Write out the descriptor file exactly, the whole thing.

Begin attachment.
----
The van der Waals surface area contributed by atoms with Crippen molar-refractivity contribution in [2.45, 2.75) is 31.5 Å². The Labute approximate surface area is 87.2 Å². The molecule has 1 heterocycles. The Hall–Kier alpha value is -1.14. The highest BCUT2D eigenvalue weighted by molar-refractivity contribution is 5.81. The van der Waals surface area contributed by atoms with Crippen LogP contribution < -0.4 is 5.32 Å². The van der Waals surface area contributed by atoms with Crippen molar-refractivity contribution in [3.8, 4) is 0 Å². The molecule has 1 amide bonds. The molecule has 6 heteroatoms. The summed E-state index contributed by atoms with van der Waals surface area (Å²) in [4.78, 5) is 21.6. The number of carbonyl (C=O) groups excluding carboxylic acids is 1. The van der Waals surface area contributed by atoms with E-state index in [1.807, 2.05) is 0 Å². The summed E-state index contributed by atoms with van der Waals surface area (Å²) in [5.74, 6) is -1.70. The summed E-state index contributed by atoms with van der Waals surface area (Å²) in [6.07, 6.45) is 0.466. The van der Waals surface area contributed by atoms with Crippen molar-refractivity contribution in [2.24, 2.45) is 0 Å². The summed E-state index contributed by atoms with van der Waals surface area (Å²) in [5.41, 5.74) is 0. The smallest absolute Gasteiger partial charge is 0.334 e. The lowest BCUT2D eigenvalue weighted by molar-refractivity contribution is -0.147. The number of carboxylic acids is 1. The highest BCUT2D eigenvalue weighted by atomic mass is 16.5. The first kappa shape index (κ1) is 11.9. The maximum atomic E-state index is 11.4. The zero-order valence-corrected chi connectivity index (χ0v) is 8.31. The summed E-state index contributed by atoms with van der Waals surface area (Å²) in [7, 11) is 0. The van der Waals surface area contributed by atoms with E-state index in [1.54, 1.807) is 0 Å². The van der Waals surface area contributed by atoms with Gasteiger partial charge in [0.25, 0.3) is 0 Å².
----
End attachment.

The van der Waals surface area contributed by atoms with Crippen molar-refractivity contribution in [2.45, 2.75) is 31.5 Å². The Labute approximate surface area is 87.2 Å². The molecule has 1 heterocycles. The Hall–Kier alpha value is -1.14. The highest BCUT2D eigenvalue weighted by molar-refractivity contribution is 5.81. The van der Waals surface area contributed by atoms with Crippen LogP contribution < -0.4 is 5.32 Å². The van der Waals surface area contributed by atoms with Crippen molar-refractivity contribution in [3.8, 4) is 0 Å². The molecule has 1 amide bonds. The molecule has 6 heteroatoms. The summed E-state index contributed by atoms with van der Waals surface area (Å²) in [4.78, 5) is 21.6. The number of carbonyl (C=O) groups excluding carboxylic acids is 1. The van der Waals surface area contributed by atoms with E-state index in [1.807, 2.05) is 0 Å². The summed E-state index contributed by atoms with van der Waals surface area (Å²) in [5.74, 6) is -1.70. The summed E-state index contributed by atoms with van der Waals surface area (Å²) in [6.07, 6.45) is 0.466. The van der Waals surface area contributed by atoms with Crippen molar-refractivity contribution in [2.24, 2.45) is 0 Å². The summed E-state index contributed by atoms with van der Waals surface area (Å²) in [5.41, 5.74) is 0. The smallest absolute Gasteiger partial charge is 0.334 e. The lowest BCUT2D eigenvalue weighted by molar-refractivity contribution is -0.147. The number of carboxylic acids is 1. The highest BCUT2D eigenvalue weighted by atomic mass is 16.5. The first kappa shape index (κ1) is 11.9. The maximum atomic E-state index is 11.4. The zero-order valence-corrected chi connectivity index (χ0v) is 8.31. The summed E-state index contributed by atoms with van der Waals surface area (Å²) in [7, 11) is 0. The van der Waals surface area contributed by atoms with E-state index in [1.54, 1.807) is 0 Å². The van der Waals surface area contributed by atoms with Gasteiger partial charge in [0.25, 0.3) is 0 Å².